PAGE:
It’s an exciting time to be in rural America. (We should know to because our organization has been living and working here for over 40 years). Our work projects and work areas span from community arts projects to small business loans to advocating for policy areas like conservation, farming, energy, and health care. Just as rural America is a diverse place, so is the toolset at the Center for Rural Affairs.
A Few 2014 Highlights:
- In 2014, the outstanding small business loan balance of the Center reached $3.9 million. As a new Community Development Financial Institute we are building our capacity to meet growing capital needs in the small business sector, and exploring the needs in the farm sector and in neighboring states.
- We launched an innovative new rural arts initiative this year. Starting in four small towns close to home, we are working to drive socially engaged art projects forward. The work is a model for what can be done in small towns across the nation.
- After a long fight, a new farm bill was signed into law. The new 5-year law renewed $15 million for small business development, $7 billion for the conservation stewardship program, and $100 million for beginning farmer training thanks to your advocacy efforts. Important work lies ahead to reform farm commodity programs.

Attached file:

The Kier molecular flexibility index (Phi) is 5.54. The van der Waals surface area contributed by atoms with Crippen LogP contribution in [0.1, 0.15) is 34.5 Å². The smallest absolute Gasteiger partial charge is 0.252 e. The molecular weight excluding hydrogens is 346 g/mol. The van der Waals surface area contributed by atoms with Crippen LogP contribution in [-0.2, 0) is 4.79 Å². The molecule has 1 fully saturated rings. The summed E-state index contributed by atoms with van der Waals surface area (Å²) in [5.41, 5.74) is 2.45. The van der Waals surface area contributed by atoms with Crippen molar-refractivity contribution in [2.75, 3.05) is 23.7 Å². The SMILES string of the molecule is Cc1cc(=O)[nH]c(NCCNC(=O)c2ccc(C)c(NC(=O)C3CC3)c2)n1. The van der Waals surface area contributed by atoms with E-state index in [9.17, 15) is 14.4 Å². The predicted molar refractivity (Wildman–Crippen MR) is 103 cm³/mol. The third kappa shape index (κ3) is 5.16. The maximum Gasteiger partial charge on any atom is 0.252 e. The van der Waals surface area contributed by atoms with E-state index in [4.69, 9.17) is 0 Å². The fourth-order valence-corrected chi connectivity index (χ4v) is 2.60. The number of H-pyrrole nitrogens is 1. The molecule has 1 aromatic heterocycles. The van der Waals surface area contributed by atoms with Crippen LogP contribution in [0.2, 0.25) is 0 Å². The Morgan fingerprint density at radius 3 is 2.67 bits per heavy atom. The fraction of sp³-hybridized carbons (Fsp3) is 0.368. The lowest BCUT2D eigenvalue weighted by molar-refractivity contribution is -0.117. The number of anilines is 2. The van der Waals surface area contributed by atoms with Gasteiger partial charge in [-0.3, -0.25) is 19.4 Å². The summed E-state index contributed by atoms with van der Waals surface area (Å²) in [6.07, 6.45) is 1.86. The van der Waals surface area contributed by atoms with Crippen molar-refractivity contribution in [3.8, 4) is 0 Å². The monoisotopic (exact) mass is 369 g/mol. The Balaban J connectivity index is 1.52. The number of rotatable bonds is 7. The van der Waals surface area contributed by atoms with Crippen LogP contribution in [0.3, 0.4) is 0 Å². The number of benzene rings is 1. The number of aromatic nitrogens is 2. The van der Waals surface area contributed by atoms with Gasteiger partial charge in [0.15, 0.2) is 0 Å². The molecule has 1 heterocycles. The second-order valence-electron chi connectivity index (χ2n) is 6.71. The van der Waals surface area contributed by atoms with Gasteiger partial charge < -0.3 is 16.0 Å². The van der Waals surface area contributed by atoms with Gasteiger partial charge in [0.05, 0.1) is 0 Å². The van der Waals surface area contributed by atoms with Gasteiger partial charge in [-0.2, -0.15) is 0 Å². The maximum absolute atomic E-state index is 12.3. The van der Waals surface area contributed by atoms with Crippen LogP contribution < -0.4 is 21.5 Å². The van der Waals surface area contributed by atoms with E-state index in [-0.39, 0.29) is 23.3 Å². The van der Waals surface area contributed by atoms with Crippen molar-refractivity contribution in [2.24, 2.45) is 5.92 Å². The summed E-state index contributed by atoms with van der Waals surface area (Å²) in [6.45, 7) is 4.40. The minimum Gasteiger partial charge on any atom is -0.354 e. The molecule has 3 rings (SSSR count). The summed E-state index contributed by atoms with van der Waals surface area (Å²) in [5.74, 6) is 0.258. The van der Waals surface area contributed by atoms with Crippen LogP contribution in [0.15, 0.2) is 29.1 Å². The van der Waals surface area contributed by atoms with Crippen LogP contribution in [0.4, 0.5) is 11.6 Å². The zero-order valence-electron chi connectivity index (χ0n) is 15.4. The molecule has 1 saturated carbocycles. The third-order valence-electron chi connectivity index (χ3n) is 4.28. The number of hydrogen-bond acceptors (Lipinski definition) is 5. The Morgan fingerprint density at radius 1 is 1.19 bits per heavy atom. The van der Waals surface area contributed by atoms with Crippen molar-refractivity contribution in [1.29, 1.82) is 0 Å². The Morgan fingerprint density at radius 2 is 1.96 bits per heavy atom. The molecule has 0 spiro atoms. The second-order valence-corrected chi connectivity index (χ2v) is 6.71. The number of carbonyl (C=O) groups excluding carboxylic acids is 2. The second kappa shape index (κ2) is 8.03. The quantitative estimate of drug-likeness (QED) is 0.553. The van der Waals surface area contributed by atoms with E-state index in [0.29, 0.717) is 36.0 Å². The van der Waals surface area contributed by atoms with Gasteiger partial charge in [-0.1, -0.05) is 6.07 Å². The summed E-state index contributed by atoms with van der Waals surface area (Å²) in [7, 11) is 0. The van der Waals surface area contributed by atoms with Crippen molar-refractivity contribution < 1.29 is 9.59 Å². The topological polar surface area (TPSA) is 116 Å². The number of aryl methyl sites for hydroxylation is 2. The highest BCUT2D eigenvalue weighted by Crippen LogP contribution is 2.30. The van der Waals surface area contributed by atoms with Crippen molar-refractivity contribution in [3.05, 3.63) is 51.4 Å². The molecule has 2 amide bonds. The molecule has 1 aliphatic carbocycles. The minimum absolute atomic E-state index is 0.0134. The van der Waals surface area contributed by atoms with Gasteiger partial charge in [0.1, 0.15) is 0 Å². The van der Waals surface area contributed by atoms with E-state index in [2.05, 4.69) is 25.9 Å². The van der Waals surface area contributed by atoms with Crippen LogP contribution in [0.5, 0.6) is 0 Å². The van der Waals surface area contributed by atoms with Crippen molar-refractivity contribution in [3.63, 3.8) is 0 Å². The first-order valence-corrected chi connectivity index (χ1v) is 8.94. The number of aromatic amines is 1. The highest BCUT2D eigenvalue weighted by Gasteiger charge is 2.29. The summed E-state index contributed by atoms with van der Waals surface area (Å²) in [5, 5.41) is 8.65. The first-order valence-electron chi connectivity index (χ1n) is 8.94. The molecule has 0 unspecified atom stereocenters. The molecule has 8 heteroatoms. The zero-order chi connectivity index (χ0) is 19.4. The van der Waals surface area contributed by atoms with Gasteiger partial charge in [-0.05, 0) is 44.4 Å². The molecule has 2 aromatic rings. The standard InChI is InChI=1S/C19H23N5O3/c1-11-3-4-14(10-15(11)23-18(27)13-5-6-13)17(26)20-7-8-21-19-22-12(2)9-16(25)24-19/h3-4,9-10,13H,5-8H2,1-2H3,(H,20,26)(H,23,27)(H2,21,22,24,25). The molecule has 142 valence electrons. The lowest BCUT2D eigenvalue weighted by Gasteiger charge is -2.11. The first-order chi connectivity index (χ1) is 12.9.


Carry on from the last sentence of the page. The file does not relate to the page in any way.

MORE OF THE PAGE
- We launched a new land legacy stewardship effort, an innovative program to allow donors who own farmland to secure their legacy, help the next generation of farmers get a foothold, and steward the work of the Center. Meanwhile, 160 beginning farmers participated in our training programs.
- As part of a national initiative, we led the Midwest team focused on putting food from local farms on the trays of school children. In Nebraska, we worked with nearly 50 small rural districts to bring local food programs to rural kids too. If we can do it here, you can do it anywhere.
- Finally, more than 1,000 of you joined with us to speak up for action addressing climate change. As a critical rural voice in the climate debate, your voice helped move national and regional responses to climate down the field.
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